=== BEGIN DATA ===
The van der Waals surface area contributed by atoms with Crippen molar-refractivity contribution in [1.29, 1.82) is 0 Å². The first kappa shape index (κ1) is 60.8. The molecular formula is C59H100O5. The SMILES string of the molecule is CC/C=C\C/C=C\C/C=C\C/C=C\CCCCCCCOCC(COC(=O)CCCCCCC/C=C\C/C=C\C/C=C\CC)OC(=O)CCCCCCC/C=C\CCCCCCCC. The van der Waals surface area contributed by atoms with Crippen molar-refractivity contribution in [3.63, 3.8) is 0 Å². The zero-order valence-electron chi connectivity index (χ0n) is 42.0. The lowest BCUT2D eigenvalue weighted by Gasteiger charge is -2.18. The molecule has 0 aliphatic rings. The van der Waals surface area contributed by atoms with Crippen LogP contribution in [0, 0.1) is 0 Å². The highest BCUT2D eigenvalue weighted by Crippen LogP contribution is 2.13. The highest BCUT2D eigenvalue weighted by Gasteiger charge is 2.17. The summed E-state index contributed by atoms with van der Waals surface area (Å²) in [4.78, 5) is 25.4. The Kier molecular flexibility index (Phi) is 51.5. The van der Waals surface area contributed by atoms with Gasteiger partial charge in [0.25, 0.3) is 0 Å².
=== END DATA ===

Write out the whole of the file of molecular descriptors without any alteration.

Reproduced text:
The van der Waals surface area contributed by atoms with Crippen molar-refractivity contribution in [1.29, 1.82) is 0 Å². The first kappa shape index (κ1) is 60.8. The molecular formula is C59H100O5. The SMILES string of the molecule is CC/C=C\C/C=C\C/C=C\C/C=C\CCCCCCCOCC(COC(=O)CCCCCCC/C=C\C/C=C\C/C=C\CC)OC(=O)CCCCCCC/C=C\CCCCCCCC. The van der Waals surface area contributed by atoms with Crippen molar-refractivity contribution in [3.63, 3.8) is 0 Å². The zero-order valence-electron chi connectivity index (χ0n) is 42.0. The lowest BCUT2D eigenvalue weighted by Gasteiger charge is -2.18. The molecule has 0 aliphatic rings. The van der Waals surface area contributed by atoms with Crippen LogP contribution in [0, 0.1) is 0 Å². The highest BCUT2D eigenvalue weighted by Crippen LogP contribution is 2.13. The highest BCUT2D eigenvalue weighted by Gasteiger charge is 2.17. The summed E-state index contributed by atoms with van der Waals surface area (Å²) in [4.78, 5) is 25.4. The Kier molecular flexibility index (Phi) is 51.5. The van der Waals surface area contributed by atoms with Gasteiger partial charge in [0.25, 0.3) is 0 Å².